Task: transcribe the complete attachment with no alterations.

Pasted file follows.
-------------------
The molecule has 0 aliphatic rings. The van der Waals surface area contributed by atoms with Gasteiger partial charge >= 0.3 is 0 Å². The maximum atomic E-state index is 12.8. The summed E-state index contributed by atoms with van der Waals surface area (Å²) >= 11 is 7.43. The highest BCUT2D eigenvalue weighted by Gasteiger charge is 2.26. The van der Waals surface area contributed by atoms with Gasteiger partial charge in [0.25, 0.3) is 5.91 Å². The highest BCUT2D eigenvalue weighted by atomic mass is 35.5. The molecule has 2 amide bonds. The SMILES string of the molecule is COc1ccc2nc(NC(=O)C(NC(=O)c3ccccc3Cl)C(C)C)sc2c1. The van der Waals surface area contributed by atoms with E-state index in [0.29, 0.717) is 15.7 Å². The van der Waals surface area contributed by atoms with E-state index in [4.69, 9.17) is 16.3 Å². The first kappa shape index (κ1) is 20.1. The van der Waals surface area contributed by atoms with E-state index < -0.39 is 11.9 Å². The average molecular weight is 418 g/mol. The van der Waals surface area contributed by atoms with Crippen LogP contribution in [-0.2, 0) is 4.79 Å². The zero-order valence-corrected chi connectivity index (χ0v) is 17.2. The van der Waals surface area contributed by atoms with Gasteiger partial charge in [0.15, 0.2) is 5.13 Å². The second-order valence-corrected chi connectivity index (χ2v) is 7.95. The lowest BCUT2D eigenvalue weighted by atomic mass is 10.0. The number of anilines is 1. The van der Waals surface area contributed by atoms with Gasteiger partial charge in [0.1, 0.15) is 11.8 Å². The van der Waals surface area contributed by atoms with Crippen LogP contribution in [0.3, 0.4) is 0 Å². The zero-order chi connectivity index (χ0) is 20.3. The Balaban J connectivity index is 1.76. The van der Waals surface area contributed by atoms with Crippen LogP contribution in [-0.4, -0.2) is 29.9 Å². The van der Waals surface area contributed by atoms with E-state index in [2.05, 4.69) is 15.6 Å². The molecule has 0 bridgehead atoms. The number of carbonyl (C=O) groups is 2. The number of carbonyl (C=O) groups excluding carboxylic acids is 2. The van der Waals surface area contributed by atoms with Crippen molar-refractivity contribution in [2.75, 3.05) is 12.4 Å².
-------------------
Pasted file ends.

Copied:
The molecule has 0 aliphatic rings. The van der Waals surface area contributed by atoms with Gasteiger partial charge >= 0.3 is 0 Å². The maximum atomic E-state index is 12.8. The summed E-state index contributed by atoms with van der Waals surface area (Å²) >= 11 is 7.43. The highest BCUT2D eigenvalue weighted by Gasteiger charge is 2.26. The van der Waals surface area contributed by atoms with Gasteiger partial charge in [0.25, 0.3) is 5.91 Å². The highest BCUT2D eigenvalue weighted by atomic mass is 35.5. The molecule has 2 amide bonds. The SMILES string of the molecule is COc1ccc2nc(NC(=O)C(NC(=O)c3ccccc3Cl)C(C)C)sc2c1. The van der Waals surface area contributed by atoms with E-state index in [0.29, 0.717) is 15.7 Å². The van der Waals surface area contributed by atoms with E-state index in [4.69, 9.17) is 16.3 Å². The first kappa shape index (κ1) is 20.1. The van der Waals surface area contributed by atoms with E-state index < -0.39 is 11.9 Å². The average molecular weight is 418 g/mol. The van der Waals surface area contributed by atoms with Crippen LogP contribution in [-0.2, 0) is 4.79 Å². The zero-order valence-corrected chi connectivity index (χ0v) is 17.2. The van der Waals surface area contributed by atoms with Gasteiger partial charge in [0.15, 0.2) is 5.13 Å². The second-order valence-corrected chi connectivity index (χ2v) is 7.95. The lowest BCUT2D eigenvalue weighted by atomic mass is 10.0. The number of anilines is 1. The van der Waals surface area contributed by atoms with Gasteiger partial charge in [0.1, 0.15) is 11.8 Å². The van der Waals surface area contributed by atoms with Crippen LogP contribution in [0.3, 0.4) is 0 Å². The zero-order chi connectivity index (χ0) is 20.3. The Balaban J connectivity index is 1.76. The van der Waals surface area contributed by atoms with Crippen LogP contribution in [-0.4, -0.2) is 29.9 Å². The van der Waals surface area contributed by atoms with E-state index in [2.05, 4.69) is 15.6 Å². The molecule has 0 bridgehead atoms. The number of carbonyl (C=O) groups is 2. The number of carbonyl (C=O) groups excluding carboxylic acids is 2. The van der Waals surface area contributed by atoms with Crippen molar-refractivity contribution in [2.75, 3.05) is 12.4 Å².